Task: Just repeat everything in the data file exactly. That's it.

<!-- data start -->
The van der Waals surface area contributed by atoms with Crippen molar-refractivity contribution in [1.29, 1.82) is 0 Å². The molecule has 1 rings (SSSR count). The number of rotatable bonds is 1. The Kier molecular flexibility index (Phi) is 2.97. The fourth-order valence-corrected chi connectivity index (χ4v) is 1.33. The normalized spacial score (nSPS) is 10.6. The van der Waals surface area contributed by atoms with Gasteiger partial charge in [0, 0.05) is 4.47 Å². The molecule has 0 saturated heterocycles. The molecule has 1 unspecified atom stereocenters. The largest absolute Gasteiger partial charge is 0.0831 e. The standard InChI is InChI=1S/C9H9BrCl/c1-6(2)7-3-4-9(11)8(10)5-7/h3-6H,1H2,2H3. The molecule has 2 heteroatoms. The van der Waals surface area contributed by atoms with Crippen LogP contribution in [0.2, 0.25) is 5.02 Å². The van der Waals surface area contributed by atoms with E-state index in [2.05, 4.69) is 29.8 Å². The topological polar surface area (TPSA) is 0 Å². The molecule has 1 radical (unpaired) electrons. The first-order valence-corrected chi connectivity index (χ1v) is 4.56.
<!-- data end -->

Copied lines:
The van der Waals surface area contributed by atoms with Crippen molar-refractivity contribution in [1.29, 1.82) is 0 Å². The molecule has 1 rings (SSSR count). The number of rotatable bonds is 1. The Kier molecular flexibility index (Phi) is 2.97. The fourth-order valence-corrected chi connectivity index (χ4v) is 1.33. The normalized spacial score (nSPS) is 10.6. The van der Waals surface area contributed by atoms with Gasteiger partial charge in [0, 0.05) is 4.47 Å². The molecule has 0 saturated heterocycles. The molecule has 1 unspecified atom stereocenters. The largest absolute Gasteiger partial charge is 0.0831 e. The standard InChI is InChI=1S/C9H9BrCl/c1-6(2)7-3-4-9(11)8(10)5-7/h3-6H,1H2,2H3. The molecule has 2 heteroatoms. The van der Waals surface area contributed by atoms with Crippen LogP contribution in [0.2, 0.25) is 5.02 Å². The van der Waals surface area contributed by atoms with E-state index in [2.05, 4.69) is 29.8 Å². The topological polar surface area (TPSA) is 0 Å². The molecule has 1 radical (unpaired) electrons. The first-order valence-corrected chi connectivity index (χ1v) is 4.56.